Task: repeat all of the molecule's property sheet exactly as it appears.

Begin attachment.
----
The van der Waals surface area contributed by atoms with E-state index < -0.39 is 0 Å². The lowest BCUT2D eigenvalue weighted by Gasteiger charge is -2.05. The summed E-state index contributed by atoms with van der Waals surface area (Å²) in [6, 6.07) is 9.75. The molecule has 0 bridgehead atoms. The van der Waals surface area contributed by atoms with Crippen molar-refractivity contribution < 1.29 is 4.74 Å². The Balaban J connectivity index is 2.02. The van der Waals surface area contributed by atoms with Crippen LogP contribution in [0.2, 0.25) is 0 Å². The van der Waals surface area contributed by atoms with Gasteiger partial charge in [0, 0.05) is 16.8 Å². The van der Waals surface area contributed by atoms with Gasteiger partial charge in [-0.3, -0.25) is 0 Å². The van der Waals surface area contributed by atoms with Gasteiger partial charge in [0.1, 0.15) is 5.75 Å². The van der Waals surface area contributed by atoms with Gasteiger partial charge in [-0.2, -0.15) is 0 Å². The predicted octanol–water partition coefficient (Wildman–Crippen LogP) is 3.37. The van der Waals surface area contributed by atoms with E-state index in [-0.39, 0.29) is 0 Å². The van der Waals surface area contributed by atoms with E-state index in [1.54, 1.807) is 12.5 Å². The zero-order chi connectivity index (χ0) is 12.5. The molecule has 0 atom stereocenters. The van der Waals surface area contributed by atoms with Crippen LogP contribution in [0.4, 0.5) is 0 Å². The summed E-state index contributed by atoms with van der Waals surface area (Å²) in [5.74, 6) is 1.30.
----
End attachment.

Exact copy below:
The van der Waals surface area contributed by atoms with E-state index < -0.39 is 0 Å². The lowest BCUT2D eigenvalue weighted by Gasteiger charge is -2.05. The summed E-state index contributed by atoms with van der Waals surface area (Å²) in [6, 6.07) is 9.75. The molecule has 0 bridgehead atoms. The van der Waals surface area contributed by atoms with Crippen molar-refractivity contribution < 1.29 is 4.74 Å². The Balaban J connectivity index is 2.02. The van der Waals surface area contributed by atoms with Crippen LogP contribution in [0.2, 0.25) is 0 Å². The van der Waals surface area contributed by atoms with Gasteiger partial charge in [0, 0.05) is 16.8 Å². The van der Waals surface area contributed by atoms with Gasteiger partial charge in [-0.3, -0.25) is 0 Å². The van der Waals surface area contributed by atoms with Gasteiger partial charge in [0.1, 0.15) is 5.75 Å². The van der Waals surface area contributed by atoms with Gasteiger partial charge in [-0.2, -0.15) is 0 Å². The predicted octanol–water partition coefficient (Wildman–Crippen LogP) is 3.37. The van der Waals surface area contributed by atoms with E-state index in [-0.39, 0.29) is 0 Å². The van der Waals surface area contributed by atoms with E-state index in [1.54, 1.807) is 12.5 Å². The zero-order chi connectivity index (χ0) is 12.5. The molecule has 0 atom stereocenters. The van der Waals surface area contributed by atoms with Crippen LogP contribution in [0.4, 0.5) is 0 Å². The summed E-state index contributed by atoms with van der Waals surface area (Å²) in [5.74, 6) is 1.30.